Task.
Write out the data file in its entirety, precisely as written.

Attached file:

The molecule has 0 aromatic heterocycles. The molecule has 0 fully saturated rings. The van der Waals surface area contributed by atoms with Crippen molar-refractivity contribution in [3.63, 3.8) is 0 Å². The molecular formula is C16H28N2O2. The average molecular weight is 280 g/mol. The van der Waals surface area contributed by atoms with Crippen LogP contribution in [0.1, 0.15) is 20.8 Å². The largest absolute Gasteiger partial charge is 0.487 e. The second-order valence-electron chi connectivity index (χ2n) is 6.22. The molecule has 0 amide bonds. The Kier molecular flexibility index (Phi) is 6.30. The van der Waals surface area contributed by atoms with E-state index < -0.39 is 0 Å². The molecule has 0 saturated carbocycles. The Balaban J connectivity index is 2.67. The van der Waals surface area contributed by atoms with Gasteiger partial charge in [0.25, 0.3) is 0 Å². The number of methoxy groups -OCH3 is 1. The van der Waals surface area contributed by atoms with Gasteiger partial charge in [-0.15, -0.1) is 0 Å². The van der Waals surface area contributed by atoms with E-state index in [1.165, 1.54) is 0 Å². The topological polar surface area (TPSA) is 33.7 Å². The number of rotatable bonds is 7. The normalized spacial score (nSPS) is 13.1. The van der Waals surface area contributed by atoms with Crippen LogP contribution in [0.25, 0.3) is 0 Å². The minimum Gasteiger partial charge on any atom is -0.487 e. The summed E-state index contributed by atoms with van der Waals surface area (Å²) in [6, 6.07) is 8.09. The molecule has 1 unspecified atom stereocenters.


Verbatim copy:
The molecule has 0 aromatic heterocycles. The molecule has 0 fully saturated rings. The van der Waals surface area contributed by atoms with Crippen molar-refractivity contribution in [3.63, 3.8) is 0 Å². The molecular formula is C16H28N2O2. The average molecular weight is 280 g/mol. The van der Waals surface area contributed by atoms with Crippen LogP contribution in [0.1, 0.15) is 20.8 Å². The largest absolute Gasteiger partial charge is 0.487 e. The second-order valence-electron chi connectivity index (χ2n) is 6.22. The molecule has 0 amide bonds. The Kier molecular flexibility index (Phi) is 6.30. The van der Waals surface area contributed by atoms with E-state index < -0.39 is 0 Å². The molecule has 0 saturated carbocycles. The Balaban J connectivity index is 2.67. The van der Waals surface area contributed by atoms with Gasteiger partial charge in [0.25, 0.3) is 0 Å². The number of methoxy groups -OCH3 is 1. The van der Waals surface area contributed by atoms with Gasteiger partial charge in [-0.15, -0.1) is 0 Å². The van der Waals surface area contributed by atoms with E-state index in [1.165, 1.54) is 0 Å². The topological polar surface area (TPSA) is 33.7 Å². The number of rotatable bonds is 7. The normalized spacial score (nSPS) is 13.1. The van der Waals surface area contributed by atoms with Crippen LogP contribution in [0.25, 0.3) is 0 Å². The minimum Gasteiger partial charge on any atom is -0.487 e. The summed E-state index contributed by atoms with van der Waals surface area (Å²) in [6, 6.07) is 8.09. The molecule has 1 unspecified atom stereocenters.